Matt Damon on ‘Great Wall’ backlash: ‘It was a f—cking bummer’

Matt Damon has a response to the backlash that hit “The Great Wall” upon the release of its first trailer, which many accused of whitewashing: “It was a f—ing bummer.”

The China-U.S. co-production, by Le Vision Pictures and Legendary Pictures, is helmed by “House of Flying Daggers” director Zhang Yimou  stars Damon as a warrior during the construction of China’s Great Wall. It’s been described as a “3D science fantasy adventure-monster action” flick, and is filmed in the English language.

The second trailer, which debuted today, shows the actor alongside an international cast comprising Chinese stars Andy Lau, Jing Tian and Lu Han, as well as Pedro Pascal and Willem Dafoe.

Upon the first trailer release, the film was decried as the latest Hollywood example of the “white savior,” with actress Constance Wu taking to Twitter to rant, in part, that “we have to stop perpetuating the racist myth that only a white man can save the world.”

“It’s not based in actual fact,” Wu wrote. “Our heroes don’t look like Matt Damon. We don’t need salvation. We like our color and our culture and our own strengths and our own stories.”

Damon, at a New York Comic-Con press conference Sunday, said he was disappointed at the reaction. “I had a few reactions,” he said, according to Screenrant. “I think I was surprised, I guess, because it was based on a teaser. It wasn’t even a full trailer, let alone the movie. So, to get those charges levied against you … what bums me out, actually, is that I read The Atlantic religiously. And there was an article in The Atlantic. I was like, really guys? To me whitewashing, I think of Chuck Connors when he played Geronimo … there are far more nuanced versions of it and I do try to be sensitive to that.”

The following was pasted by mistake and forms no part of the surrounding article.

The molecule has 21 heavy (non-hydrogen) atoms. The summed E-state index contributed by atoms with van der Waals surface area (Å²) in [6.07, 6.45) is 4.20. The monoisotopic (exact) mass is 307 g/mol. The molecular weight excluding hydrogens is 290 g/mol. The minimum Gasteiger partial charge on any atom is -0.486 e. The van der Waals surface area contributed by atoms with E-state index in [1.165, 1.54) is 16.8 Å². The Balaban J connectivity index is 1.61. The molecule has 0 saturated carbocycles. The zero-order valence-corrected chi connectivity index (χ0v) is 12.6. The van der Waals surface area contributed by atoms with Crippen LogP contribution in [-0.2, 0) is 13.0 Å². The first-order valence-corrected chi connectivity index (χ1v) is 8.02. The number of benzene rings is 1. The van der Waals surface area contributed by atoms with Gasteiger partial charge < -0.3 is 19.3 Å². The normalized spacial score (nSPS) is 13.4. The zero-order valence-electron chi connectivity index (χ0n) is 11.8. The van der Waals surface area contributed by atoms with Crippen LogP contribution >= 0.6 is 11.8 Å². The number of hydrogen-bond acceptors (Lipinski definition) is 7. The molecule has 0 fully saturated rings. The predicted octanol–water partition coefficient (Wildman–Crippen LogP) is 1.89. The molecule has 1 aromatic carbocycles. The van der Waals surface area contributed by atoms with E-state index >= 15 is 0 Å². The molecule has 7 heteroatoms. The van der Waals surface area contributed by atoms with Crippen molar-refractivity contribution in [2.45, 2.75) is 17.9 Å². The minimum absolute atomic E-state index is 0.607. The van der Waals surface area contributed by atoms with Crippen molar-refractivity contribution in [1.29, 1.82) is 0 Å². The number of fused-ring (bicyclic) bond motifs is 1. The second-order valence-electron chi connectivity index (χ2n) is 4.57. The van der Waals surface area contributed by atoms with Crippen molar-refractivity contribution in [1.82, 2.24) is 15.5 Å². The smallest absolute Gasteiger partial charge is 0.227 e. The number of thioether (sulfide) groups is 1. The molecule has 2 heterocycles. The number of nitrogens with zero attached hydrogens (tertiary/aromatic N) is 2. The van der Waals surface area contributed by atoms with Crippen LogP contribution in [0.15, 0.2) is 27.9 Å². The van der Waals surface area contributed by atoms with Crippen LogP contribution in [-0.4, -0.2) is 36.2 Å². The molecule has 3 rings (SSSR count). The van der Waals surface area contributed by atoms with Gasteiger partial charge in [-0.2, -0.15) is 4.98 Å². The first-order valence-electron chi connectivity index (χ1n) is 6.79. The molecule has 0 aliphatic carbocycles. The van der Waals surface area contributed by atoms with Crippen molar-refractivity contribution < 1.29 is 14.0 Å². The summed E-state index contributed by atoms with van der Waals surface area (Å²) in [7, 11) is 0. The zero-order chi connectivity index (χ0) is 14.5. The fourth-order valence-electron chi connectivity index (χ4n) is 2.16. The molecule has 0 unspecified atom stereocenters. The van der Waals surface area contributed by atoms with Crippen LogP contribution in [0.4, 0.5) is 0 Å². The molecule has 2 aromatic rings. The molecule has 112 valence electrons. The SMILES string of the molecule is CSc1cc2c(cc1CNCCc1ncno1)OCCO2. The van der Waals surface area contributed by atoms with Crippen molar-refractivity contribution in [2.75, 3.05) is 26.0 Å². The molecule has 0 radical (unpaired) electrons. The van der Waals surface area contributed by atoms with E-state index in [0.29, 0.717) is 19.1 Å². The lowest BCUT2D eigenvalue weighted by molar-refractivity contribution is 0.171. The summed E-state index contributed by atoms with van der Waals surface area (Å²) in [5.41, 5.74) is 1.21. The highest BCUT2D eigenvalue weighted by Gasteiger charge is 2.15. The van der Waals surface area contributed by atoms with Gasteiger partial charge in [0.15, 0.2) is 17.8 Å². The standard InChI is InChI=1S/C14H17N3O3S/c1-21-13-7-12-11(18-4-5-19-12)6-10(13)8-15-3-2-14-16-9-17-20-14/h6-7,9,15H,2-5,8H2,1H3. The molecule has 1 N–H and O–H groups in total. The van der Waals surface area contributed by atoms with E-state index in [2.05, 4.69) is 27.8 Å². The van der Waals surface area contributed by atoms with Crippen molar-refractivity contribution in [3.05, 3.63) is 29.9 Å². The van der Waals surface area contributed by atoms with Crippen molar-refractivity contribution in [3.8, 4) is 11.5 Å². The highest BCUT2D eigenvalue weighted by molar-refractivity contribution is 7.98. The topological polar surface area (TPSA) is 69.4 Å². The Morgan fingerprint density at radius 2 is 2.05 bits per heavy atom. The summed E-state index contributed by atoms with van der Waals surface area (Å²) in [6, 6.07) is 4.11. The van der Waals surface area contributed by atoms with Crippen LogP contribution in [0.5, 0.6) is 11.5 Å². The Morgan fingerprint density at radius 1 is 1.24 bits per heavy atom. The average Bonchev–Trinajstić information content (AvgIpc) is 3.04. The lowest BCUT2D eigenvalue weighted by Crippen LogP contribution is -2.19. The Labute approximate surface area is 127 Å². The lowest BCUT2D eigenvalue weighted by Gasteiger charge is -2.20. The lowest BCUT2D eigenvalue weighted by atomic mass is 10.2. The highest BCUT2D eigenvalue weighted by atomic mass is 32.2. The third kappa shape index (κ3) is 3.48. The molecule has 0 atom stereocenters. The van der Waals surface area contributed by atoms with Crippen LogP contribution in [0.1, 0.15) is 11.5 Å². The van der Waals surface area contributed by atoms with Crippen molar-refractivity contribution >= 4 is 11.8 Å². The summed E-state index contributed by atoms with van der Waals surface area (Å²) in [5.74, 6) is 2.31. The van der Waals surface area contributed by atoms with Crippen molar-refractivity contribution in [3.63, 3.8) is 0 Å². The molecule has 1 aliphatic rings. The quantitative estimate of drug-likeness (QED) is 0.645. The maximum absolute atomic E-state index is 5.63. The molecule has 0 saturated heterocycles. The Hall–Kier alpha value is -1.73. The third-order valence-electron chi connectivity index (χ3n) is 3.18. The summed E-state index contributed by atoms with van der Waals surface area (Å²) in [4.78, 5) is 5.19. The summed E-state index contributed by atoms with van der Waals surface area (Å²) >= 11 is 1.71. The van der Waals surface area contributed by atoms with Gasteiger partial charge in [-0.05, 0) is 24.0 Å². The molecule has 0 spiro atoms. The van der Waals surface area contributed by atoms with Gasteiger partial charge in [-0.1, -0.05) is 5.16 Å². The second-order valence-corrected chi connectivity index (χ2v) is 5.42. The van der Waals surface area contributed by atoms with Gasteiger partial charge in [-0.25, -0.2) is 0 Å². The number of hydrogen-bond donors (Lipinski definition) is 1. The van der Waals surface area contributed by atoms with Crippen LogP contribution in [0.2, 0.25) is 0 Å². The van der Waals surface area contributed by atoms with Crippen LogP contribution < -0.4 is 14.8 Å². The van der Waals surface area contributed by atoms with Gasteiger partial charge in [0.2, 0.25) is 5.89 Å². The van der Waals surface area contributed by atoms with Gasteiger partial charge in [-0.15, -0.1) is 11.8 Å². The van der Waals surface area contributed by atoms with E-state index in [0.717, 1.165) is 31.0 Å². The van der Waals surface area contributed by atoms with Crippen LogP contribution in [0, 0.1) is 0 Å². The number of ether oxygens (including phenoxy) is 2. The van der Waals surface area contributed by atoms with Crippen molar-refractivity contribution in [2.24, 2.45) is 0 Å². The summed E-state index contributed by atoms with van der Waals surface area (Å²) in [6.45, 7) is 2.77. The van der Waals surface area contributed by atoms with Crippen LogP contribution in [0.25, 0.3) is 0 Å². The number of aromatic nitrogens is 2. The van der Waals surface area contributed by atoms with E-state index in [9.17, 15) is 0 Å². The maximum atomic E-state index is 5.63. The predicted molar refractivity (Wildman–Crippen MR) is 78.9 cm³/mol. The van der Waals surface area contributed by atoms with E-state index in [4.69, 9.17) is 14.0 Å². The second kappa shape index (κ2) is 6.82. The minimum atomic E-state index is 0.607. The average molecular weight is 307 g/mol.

Damon criticized the passing of judgment on a film based on a 30-second trailer: “They’re trying to lay a lot of pipe in that 30 seconds. And I guess in retrospect like I watch that teaser a number of times to try to understand the criticism, but ultimately where I came down to was, if people see this movie and feel like there’s somehow whitewashing involved in a creature feature – I will listen to that with my whole heart. And I will think about that and I will try to learn from that. But I will be surprised if people see this movie and have that reaction – I will genuinely be shocked.”

“I really do agree with and try to listen and try to sensitive to … but ultimately I feel like you are undermining your own credibility when you attack something without seeing it,” Damon said. “I think you have to educate yourself about what it is and then make your attack or your argument, and then it is easier to listen to from my side.”

Damon’s response to whitewashing criticism follows that of director Zhang’s, who told Entertainment Weekly in August that Damon is not playing a role originally conceived for a Chinese actor. “The arrival of his character in our story is an important plot point. There are five major heroes in our story and he is one of them – the other four are all Chinese,” Zhang said.

The film’s U.S. release is set for February 2017.